[00:04:59] Hey, this could have been done in several ways, right? And you’re right, I am a perfectionist and I need to know every single detail. Yeah, right down to every single line item in the zero accounts, right down to the process, right down to interviewing the lawyers that we were going to choose to move forward with. Reviewing every line in the heads of terms, reviewing every item in the lease, right? I am one of those individuals who has to absolutely understand everything. There are some people who sell the practise and they will just go through the motions. They will accept things. There’s things that will go over their heads. And it’s a bit like when I speak to some of my clients that I’m coaching, they don’t know how to read a profit and loss statement. They don’t know how to read a balance sheet. They don’t know. They don’t understand their end of year, but they just didn’t trust in their accountant and just sign the sign the thing at the end of the year, I need to understand and know every single detail and the process and journey that I went through. I wanted to document it. I wanted to make sure that everything was incredibly thorough. And let me tell you, when you actually sit back and and say to yourself, Right, you’ve been building this baby, and let’s not be, let’s not beat around this bush, right? This is a group of practises that I bought into four or five years ago.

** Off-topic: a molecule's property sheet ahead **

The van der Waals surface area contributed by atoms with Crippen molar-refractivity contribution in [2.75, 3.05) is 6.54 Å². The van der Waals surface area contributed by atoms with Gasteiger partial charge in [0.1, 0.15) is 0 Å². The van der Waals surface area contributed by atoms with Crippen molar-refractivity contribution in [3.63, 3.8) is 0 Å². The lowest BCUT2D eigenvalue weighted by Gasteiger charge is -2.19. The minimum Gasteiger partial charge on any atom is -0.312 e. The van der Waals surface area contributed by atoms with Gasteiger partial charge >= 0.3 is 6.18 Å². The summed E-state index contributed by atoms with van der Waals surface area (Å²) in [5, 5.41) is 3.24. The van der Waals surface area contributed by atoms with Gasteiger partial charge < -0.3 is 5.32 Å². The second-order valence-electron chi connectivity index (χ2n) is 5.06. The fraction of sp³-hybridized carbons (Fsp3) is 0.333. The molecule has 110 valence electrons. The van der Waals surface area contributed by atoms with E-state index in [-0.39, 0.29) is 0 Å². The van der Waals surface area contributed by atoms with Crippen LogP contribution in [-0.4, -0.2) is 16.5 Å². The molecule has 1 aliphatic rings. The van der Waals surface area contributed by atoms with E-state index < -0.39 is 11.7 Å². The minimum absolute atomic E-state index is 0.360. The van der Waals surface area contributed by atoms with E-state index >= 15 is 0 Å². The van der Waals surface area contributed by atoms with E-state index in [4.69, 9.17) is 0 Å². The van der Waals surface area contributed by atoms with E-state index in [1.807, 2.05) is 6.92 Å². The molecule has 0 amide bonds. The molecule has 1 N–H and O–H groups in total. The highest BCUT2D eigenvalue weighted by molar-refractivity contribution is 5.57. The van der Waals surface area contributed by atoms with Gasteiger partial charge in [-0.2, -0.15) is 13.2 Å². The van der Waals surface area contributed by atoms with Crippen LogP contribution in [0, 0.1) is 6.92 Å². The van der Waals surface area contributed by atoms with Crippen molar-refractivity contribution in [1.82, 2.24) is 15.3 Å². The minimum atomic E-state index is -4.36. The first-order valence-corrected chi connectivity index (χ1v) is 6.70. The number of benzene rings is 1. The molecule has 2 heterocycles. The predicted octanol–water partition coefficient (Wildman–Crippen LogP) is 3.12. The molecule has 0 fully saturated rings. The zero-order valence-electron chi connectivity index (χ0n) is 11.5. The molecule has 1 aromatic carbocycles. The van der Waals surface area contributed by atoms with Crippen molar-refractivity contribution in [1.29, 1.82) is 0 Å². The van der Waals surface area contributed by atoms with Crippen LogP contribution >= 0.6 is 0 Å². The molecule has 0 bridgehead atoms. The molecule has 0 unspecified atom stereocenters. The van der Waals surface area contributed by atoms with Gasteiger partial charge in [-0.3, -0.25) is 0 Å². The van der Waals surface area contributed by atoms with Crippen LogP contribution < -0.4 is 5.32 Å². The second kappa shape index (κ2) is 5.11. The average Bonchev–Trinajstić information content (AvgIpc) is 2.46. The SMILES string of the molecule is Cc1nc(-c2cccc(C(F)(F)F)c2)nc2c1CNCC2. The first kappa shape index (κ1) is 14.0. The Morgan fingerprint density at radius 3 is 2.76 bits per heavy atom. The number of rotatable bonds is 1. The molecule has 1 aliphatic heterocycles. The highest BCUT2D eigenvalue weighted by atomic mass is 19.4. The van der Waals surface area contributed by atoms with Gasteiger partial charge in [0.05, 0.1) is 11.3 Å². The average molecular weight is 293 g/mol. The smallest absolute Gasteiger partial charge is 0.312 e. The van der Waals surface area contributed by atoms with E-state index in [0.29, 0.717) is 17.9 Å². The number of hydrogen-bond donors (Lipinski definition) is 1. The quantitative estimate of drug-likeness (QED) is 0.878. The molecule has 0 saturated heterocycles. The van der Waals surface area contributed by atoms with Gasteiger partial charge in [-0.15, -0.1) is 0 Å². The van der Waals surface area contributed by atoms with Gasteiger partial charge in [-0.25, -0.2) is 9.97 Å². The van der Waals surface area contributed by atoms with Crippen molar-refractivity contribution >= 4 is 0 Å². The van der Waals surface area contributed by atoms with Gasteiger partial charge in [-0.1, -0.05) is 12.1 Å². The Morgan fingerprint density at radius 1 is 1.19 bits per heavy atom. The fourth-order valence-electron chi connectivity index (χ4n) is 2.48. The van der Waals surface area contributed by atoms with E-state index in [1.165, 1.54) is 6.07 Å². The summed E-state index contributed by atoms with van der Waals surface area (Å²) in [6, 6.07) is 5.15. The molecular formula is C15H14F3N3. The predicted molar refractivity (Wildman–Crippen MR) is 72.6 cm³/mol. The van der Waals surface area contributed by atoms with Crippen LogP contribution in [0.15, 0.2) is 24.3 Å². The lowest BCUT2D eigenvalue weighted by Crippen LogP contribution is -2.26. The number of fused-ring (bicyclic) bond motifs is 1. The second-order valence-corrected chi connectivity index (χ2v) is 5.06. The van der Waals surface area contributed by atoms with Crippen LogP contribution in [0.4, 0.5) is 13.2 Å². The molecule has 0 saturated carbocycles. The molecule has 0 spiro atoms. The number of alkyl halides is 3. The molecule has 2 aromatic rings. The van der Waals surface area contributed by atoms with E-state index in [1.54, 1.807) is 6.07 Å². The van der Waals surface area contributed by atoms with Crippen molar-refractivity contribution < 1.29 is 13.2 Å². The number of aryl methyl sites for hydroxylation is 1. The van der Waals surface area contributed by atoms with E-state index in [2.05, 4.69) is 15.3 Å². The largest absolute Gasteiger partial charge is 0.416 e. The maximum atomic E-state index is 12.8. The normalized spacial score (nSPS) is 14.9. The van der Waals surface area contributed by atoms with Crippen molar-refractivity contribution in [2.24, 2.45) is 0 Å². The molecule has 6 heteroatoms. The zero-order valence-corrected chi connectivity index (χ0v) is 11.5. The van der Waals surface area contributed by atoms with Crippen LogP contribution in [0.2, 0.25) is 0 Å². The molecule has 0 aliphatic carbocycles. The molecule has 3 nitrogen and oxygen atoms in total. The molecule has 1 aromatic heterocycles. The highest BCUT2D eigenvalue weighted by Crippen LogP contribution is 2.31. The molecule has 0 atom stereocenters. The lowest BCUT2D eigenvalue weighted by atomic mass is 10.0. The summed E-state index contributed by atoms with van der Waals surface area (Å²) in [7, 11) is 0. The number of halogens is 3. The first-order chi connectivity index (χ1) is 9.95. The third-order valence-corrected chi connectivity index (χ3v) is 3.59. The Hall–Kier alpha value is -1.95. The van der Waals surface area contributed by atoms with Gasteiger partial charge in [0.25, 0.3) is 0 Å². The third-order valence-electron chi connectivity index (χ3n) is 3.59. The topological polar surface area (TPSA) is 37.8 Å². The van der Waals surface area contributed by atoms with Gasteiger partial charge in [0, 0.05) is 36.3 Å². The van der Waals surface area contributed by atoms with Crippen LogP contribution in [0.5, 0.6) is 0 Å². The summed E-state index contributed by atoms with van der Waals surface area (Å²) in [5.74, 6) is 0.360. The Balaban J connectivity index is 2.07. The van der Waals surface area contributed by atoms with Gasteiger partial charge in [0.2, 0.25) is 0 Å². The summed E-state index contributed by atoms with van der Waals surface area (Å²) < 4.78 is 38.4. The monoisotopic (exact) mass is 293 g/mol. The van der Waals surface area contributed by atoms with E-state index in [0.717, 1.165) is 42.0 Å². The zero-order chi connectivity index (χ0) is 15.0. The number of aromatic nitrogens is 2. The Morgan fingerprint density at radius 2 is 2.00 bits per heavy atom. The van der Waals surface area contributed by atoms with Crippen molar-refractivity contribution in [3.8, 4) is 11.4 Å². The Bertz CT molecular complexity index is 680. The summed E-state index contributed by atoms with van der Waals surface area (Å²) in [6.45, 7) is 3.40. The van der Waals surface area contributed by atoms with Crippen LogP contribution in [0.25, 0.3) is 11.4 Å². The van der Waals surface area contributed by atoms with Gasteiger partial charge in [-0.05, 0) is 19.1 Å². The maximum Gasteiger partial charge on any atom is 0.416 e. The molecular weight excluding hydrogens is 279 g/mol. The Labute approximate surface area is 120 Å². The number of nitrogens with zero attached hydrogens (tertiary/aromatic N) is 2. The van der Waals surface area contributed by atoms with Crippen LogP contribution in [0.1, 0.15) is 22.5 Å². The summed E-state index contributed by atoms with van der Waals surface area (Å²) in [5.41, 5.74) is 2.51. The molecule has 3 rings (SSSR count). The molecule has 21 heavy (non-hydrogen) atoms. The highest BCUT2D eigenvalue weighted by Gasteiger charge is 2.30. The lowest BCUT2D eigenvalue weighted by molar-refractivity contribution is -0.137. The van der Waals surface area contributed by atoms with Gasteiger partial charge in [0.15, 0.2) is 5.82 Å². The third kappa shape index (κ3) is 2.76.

[00:06:15] Ok, well, the group of practises was originally set up, developed and launched by Karl Beheira and his wife, Raha. Ok, it was their baby. They. Recline in mind for 10 to 12 years, and then I was fortunate enough to be able to be in a position to be able to buy in to that practise and assist in the growth development all the way through to exit. And the reason why I guess the process has been so intense is that I did want to understand absolutely everything and you only get one shot. Ok. It’s not like selling an Invisalign case. It’s not like selling an implant case. You sell one this week. It doesn’t go to, well, patient doesn’t go ahead or whatever you sell another one next week, you sell another one the week after you’ve only got one shot at partnering with the right business and selling your business right. So I wanted to make sure that every single decision we made was incredibly well executed. Thoughtful, thorough and cow is exactly the same as me. In that respect, he is insanely OCD about detail, and that’s where the two of us work really, really well together in the sense that we knew it was going to be an intense process. But I embraced that process and I saw it as a learning experience.

[00:07:41] I can talk to you about it, but when you initially got into this partnership that the conversation about exit start right at the get go, were you saying, you know,

[00:07:51] Right at the beginning, maybe in the

[00:07:54] Beginning you said that you’re